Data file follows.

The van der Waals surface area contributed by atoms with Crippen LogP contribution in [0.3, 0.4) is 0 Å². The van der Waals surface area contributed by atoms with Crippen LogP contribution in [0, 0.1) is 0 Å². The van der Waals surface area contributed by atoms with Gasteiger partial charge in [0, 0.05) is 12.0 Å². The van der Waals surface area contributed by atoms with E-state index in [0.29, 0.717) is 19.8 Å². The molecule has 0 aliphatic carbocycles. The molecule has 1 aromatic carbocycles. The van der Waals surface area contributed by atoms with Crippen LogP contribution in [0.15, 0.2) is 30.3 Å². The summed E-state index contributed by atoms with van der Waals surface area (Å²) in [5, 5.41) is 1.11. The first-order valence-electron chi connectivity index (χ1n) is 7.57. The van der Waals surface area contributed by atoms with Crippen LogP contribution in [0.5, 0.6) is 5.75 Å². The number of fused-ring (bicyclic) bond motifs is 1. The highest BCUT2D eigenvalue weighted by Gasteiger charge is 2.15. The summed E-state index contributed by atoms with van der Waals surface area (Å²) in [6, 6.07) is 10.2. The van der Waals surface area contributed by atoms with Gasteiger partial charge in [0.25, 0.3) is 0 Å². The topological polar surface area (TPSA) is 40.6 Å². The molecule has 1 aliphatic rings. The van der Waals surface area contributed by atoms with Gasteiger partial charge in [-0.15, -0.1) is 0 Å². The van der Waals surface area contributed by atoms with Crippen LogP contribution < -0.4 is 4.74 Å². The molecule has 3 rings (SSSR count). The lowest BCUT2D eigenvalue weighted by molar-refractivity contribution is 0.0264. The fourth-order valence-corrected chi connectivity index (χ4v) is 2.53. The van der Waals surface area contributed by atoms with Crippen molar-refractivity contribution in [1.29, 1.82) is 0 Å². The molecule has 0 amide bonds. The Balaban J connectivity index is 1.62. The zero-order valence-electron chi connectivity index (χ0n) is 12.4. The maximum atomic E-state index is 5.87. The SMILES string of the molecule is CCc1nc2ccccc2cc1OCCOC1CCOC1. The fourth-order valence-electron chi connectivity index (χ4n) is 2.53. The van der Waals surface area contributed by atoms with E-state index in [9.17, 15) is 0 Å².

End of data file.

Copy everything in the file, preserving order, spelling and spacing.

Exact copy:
The van der Waals surface area contributed by atoms with Crippen LogP contribution in [0.3, 0.4) is 0 Å². The van der Waals surface area contributed by atoms with Crippen LogP contribution in [0, 0.1) is 0 Å². The van der Waals surface area contributed by atoms with Gasteiger partial charge in [0, 0.05) is 12.0 Å². The van der Waals surface area contributed by atoms with E-state index in [0.29, 0.717) is 19.8 Å². The molecule has 0 aliphatic carbocycles. The molecule has 1 aromatic carbocycles. The van der Waals surface area contributed by atoms with Crippen LogP contribution in [0.15, 0.2) is 30.3 Å². The summed E-state index contributed by atoms with van der Waals surface area (Å²) in [5, 5.41) is 1.11. The first-order valence-electron chi connectivity index (χ1n) is 7.57. The van der Waals surface area contributed by atoms with Crippen LogP contribution in [0.5, 0.6) is 5.75 Å². The number of fused-ring (bicyclic) bond motifs is 1. The highest BCUT2D eigenvalue weighted by Gasteiger charge is 2.15. The summed E-state index contributed by atoms with van der Waals surface area (Å²) in [6, 6.07) is 10.2. The van der Waals surface area contributed by atoms with Gasteiger partial charge in [0.25, 0.3) is 0 Å². The topological polar surface area (TPSA) is 40.6 Å². The molecule has 1 aliphatic rings. The van der Waals surface area contributed by atoms with Gasteiger partial charge in [-0.15, -0.1) is 0 Å². The van der Waals surface area contributed by atoms with Crippen LogP contribution < -0.4 is 4.74 Å². The molecule has 3 rings (SSSR count). The lowest BCUT2D eigenvalue weighted by molar-refractivity contribution is 0.0264. The fourth-order valence-corrected chi connectivity index (χ4v) is 2.53. The van der Waals surface area contributed by atoms with Crippen molar-refractivity contribution in [1.29, 1.82) is 0 Å². The molecule has 0 amide bonds. The Balaban J connectivity index is 1.62. The zero-order valence-electron chi connectivity index (χ0n) is 12.4. The maximum atomic E-state index is 5.87. The SMILES string of the molecule is CCc1nc2ccccc2cc1OCCOC1CCOC1. The fourth-order valence-electron chi connectivity index (χ4n) is 2.53. The van der Waals surface area contributed by atoms with E-state index in [9.17, 15) is 0 Å².